This April it is appropriate to talk about Easter Eggs - those delightful little surprises that the Easter Bunny hides in unlikely places, for us to find. They are not always chocolate eggs either: they hide in paintings, movies, books and in your computer!
Google is particularly fond of hiding an easter egg to amuse the user who finds it. If you ask Google to define anagram, you get one! The list of results is headed by the message: Did you mean nag a ram?
Type into the Google search box Let It Snow , click "I'm Feeling Lucky"… and it does! If you type Google Gravity and click "I'm Feeling Lucky", Google succumbs to gravity and everything on the screen collapses and falls to the bottom.
Ask Google what is the answer to Life, the Universe and Everything, and it will tell you it is 42. OK, so it got the answer from The Hitchhiker's Guide to the Galaxy, but still … Google knows 'the number of horns on a unicorn', and it knows 'what is the loneliest number'. Just ask!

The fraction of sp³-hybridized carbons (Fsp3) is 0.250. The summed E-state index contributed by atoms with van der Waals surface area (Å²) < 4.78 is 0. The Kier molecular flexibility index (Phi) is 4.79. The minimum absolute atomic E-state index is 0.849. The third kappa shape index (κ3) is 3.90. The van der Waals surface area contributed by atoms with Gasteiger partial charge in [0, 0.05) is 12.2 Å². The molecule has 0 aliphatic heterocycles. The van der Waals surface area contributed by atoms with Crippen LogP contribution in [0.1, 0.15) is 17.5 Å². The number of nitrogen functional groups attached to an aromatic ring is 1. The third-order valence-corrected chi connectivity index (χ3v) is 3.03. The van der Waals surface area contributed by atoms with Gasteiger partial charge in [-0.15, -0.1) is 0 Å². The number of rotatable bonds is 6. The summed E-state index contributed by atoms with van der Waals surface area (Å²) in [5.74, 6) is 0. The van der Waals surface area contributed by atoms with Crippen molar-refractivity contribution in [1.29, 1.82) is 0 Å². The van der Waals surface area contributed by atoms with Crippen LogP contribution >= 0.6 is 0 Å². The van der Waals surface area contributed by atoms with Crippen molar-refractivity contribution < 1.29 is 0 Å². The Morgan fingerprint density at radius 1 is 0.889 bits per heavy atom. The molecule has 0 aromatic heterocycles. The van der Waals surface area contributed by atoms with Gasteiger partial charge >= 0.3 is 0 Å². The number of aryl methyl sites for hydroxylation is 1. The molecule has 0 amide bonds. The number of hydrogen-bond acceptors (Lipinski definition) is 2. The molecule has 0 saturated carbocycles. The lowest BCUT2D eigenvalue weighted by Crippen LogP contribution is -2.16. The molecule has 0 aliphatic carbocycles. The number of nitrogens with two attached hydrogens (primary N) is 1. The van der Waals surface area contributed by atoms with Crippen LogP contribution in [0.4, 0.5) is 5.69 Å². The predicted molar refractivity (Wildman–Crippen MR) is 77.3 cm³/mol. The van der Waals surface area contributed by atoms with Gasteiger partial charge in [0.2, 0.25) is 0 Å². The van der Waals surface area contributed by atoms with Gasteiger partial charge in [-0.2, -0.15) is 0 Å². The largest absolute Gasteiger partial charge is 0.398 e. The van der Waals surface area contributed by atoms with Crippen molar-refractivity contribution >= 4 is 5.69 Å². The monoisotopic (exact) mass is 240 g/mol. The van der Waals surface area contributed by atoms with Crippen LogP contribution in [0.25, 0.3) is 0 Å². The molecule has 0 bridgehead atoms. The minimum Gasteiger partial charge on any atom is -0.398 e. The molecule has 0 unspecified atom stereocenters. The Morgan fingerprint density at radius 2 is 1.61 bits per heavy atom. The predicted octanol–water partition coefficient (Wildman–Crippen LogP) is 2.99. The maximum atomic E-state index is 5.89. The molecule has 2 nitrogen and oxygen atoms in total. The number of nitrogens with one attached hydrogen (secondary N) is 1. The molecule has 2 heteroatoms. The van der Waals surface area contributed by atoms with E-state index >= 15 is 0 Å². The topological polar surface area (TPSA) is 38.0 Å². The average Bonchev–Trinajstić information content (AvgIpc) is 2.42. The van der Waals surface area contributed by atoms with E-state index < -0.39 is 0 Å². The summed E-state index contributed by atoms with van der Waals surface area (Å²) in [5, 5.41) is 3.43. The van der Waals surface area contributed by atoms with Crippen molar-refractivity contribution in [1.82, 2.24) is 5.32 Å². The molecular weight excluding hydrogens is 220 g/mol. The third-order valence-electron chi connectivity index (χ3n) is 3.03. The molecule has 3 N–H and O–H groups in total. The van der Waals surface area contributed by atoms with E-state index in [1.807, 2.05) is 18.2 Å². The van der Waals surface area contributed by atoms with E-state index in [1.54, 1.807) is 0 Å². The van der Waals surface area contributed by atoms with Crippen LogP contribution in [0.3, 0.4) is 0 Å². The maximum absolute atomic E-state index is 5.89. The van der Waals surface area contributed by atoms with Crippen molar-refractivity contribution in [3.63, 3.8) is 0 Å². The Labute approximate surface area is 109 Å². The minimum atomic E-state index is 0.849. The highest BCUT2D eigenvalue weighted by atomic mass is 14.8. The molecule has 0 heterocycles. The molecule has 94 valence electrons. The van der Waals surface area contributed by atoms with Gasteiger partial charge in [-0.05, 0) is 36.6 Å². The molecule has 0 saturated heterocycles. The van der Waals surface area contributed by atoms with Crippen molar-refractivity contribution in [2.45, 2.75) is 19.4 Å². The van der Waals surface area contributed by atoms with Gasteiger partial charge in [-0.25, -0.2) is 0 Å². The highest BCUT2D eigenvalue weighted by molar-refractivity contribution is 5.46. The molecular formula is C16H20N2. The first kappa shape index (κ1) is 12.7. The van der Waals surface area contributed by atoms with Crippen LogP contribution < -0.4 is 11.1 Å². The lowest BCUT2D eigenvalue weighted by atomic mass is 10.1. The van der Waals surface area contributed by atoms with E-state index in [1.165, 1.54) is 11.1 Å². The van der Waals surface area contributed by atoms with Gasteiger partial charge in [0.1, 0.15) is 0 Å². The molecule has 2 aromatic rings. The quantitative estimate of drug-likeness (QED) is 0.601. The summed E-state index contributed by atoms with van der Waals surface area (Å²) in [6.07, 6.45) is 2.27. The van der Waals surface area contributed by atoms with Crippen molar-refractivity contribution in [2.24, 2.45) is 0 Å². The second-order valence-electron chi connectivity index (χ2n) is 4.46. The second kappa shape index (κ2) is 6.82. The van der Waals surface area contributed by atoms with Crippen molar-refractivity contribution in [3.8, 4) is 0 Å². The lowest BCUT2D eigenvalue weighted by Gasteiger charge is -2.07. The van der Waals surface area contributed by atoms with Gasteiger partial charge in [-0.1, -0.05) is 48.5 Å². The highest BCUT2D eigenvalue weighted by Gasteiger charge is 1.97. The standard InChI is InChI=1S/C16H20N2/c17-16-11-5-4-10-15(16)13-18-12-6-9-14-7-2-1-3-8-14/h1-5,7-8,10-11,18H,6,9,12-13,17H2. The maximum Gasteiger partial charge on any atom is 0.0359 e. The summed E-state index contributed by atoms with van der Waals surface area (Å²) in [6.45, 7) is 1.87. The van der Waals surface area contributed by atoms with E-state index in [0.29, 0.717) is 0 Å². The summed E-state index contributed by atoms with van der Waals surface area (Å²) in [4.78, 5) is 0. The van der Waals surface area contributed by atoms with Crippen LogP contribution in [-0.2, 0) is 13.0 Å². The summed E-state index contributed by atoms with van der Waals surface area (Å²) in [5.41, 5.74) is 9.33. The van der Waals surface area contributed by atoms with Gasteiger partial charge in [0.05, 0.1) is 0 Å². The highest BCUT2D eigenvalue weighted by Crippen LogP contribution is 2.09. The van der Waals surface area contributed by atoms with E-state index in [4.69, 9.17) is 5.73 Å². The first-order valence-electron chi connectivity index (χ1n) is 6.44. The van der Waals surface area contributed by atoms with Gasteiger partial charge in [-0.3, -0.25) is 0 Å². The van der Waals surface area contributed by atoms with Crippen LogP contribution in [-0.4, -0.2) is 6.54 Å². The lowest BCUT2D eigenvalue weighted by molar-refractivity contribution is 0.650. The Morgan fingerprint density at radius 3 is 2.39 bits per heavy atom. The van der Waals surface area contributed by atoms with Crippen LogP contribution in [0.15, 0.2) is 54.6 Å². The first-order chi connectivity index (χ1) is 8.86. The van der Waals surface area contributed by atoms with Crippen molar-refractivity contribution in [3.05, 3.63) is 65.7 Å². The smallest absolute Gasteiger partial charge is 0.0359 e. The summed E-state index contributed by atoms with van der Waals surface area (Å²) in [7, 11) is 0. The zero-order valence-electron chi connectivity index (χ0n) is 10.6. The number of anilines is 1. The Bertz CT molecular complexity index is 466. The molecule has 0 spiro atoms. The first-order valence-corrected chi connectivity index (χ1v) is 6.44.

Seinfeld fans will know that George Costanza's father invented a secular festival to replace Christmas: it is called Festivus, and the proceedings include The Airing of Grievances (so how is that different from Christmas?) and instead of a Christmas Tree, there is the Festivus Pole. If you type festivus into the Google search box, the Festivus Pole appears in the left margin. Clearly the Google Guys watch a lot of Seinfeld.
As if you don't already waste enough time online, Google can surprise you with little games: If you type zerg rush into the search box and just click the normal search button, the red and yellow letters O from the Google logo come out of the margins and start wiping the screen clean. You can shoot them down by clicking your mouse on each one until it dies. When they have all reached the bottom of the screen, the game is over, they form the letters GG for Good Game and you get your score.